The Judge felt strongly that the court should be accountable to the people. He once told me that, in his opinion, being a supreme court justice should be something that caps off a long legal career, not a career position, in order to prevent the intrusion of outside influences. He was accessible — sometimes too much so. A few weeks after an opinion reversing and remanding a capital murder case out of Lauderdale County, the victim's father called Judge Lee. Judge Lee, to everyone's astonishment, took the call and talked to the man for almost an hour. I don't know if the father felt better or worse after the conversation. I do know, though, that Judge Lee's chambers were right under the Great Seal on the front of the Gartin Building, and, like all of the chambers, had floor-to-ceiling glass windows. A few weeks later, I was sitting at my desk when I heard something crash into the glass. Certain that I had been shot, I waited for a few seconds to feel pain. When I didn't, I started looking for blood and bullet holes. Instead, I just saw … feathers. Lots of them, floating outside the window. The Judge promised that he wouldn't talk to any more disgruntled parents, and I found owl decals for the windows.

Judge Lee was not the only character up there; his secretary, Marguerite, was inadvertently hilarious. The judge used to tell me that I was the first law clerk she ever liked; I suspect that doing my own word processing had a lot to do with that. Although she was one of the most ladylike people I've ever met, one day I walked into the office to find her proofreading an opinion with a big frown on her face. When I asked her what was wrong, she said, "This is boring." "What do you mean?" "It's just an old contract case. When are we going to get another rape or murder?"

Of course, we got a look at the other Judges, as well, particularly when Judge Lee was working with them to come to an agreement about an opinion. While there were some strenuous disagreements about outcomes, I never witnessed the hostility that I have heard about with later courts. In fact, I can't imagine anyone raising his voice in front of the gentlemanly Neville Patterson or Roy Noble Lee. The disputes may have been muted; however, they were — nonetheless — , real, although not without humor. In those days, Judge Lee, Justice Lenore Prather, Justice Jimmy Robertson, and Justice Mike Sullivan, all had (or once had) various shades of strawberry blond hair. They tended to vote as a liberal coalition, and they called themselves "The Redheads." When Reuben Anderson joined the court, he also voted with that group. Since Justice Anderson's hair was not exactly a natural auburn, they gave him a bottle of red dye and named him an "Honorary Redhead."

One of the law clerk's duties was to attend oral argument on cases to which they were assigned. It was a treat to once watch a young legislator from North Mississippi named John Grisham argue a case. He was damned good, and I'm not just saying that to get an autograph. On the other hand, I'll never forget the time that an over-zealous Assistant Attorney General referred to the Fourth Amendment as "a procedural nicety." I thought Justice Sullivan was coming over the bench. The funniest incident, however, took place during an en banc session, where a death penalty case and a civil case were being argued on the same day. The civil case was assigned to me, so I went down and sat through both arguments. When it came to the civil case, one of the attorneys, whom we will call "Lawyer X," apparently had an inflated idea of his oratorical skills. In fact, he was downright condescending to the justices, pretty much telling them that if they had a brain in their heads, they'd rule for him. The justices retired to their sanctum sanctorum to consider the cases (a familiar sight was Judge Lee walking to the conference room with his hemorrhoid donut over one arm), and, when he came back to the office, I asked him what they decided. "Oh, we're going to free the murder defendant and execute Lawyer X."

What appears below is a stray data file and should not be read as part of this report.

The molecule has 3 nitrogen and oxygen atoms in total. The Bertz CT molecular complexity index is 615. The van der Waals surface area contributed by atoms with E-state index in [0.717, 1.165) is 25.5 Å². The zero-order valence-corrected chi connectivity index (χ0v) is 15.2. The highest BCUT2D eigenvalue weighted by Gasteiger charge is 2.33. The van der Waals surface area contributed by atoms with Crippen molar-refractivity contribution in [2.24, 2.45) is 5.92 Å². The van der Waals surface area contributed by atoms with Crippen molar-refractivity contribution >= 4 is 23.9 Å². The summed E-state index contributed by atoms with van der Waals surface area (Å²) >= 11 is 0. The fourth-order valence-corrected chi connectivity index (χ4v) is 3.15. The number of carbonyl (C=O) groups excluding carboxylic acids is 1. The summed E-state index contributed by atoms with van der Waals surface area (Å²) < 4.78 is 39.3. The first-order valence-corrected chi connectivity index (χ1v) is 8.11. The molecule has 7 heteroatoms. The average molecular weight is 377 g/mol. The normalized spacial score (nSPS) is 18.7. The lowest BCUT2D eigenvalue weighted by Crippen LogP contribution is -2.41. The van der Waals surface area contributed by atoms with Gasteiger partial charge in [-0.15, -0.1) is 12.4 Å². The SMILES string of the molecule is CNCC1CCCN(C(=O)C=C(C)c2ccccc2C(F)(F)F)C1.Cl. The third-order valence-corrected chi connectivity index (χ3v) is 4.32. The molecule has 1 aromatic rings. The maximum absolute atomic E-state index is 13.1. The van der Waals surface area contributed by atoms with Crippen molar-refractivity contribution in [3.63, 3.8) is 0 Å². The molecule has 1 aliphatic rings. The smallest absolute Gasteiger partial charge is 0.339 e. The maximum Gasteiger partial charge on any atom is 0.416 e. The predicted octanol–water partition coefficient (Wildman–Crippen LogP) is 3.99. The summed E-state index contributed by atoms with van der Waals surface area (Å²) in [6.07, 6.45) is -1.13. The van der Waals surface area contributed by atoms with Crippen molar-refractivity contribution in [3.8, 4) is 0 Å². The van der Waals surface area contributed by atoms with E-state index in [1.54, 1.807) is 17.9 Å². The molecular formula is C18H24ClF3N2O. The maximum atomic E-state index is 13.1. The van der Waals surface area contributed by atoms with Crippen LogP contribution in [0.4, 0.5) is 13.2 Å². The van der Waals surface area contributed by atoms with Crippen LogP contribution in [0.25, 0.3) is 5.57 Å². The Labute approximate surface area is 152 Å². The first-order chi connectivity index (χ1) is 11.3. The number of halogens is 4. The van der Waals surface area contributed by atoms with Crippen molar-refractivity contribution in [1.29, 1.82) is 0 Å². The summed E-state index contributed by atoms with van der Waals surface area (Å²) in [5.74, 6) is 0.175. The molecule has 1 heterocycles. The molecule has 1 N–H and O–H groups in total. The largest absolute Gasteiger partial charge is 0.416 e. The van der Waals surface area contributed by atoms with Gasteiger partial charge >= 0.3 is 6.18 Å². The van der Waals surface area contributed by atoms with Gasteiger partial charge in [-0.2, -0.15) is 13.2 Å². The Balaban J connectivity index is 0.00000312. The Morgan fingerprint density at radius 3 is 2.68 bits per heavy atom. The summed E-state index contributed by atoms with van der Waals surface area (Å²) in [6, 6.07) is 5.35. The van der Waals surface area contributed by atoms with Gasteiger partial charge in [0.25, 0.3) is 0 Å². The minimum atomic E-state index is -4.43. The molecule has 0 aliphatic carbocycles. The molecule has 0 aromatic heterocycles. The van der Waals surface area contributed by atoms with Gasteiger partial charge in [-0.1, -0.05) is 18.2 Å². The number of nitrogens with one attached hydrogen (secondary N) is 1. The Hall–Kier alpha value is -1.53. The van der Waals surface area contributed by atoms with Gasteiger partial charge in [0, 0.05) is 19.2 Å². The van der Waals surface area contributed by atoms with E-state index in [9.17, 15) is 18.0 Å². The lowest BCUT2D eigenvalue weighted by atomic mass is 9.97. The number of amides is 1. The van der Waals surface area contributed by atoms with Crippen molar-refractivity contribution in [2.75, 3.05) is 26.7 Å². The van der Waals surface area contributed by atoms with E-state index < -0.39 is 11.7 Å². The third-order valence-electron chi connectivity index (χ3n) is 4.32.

The most profound experience I had at the court actually involved an execution. It was a case that had not been originally assigned to Judge Lee, but after it wound its way back to the state court after all of the collateral proceedings had been exhausted, the original Justice had retired, and we got it. Judge Lee called me into his office and said, "Look, I have no moral opposition to the death penalty in itself, but if my name is going on this execution warrant, we're going to do it right." In those days, executions took place at midnight, after a day of business as usual at the court. The offices all closed at 5:00, and anyone seeking an emergency stay from the court would have to locate a justice on his own. Judge Lee had the Clerk of the Court stay at her post until midnight, as did we. At about 11:45, when there was no request for a stay, Judge Lee called us all (we had marshaled a couple of law clerks from other chambers to help) into his office and announced that we were going to pray for the young man who was about to be executed. At about 12:15, we got word that the prisoner had been pronounced dead. Judge Lee called us all back into his office, where we prayed for the soul of the deceased prisoner, the deceased victim, and both their families. To this day, I get choked up thinking about it, and it motivates me every day to do the best job I can, in my own small way, to facilitate the administration of justice.

They say that no one should watch either law or sausage being made. I don't have any desire to fill casings, but my clerkship at the Mississippi Supreme Court was an experience that I wouldn't trade — even for two years at a much more lucrative associate position. I saw ordinary men and one ordinary woman who were imperfect but did their best to do their jobs fairly and well. Now when I disagree with an opinion, I'm much less likely to assume some nefarious motivation, and I just repeat the mantra, "Reasonable minds may differ." Either that or somebody hired a really dumb law clerk.

  1. The terms "judge" and "justice" are used interchangeably in this article. Yes, I know that, technically, the Supreme Court is comprised of "justices," but I've never been corrected when using the friendlier term.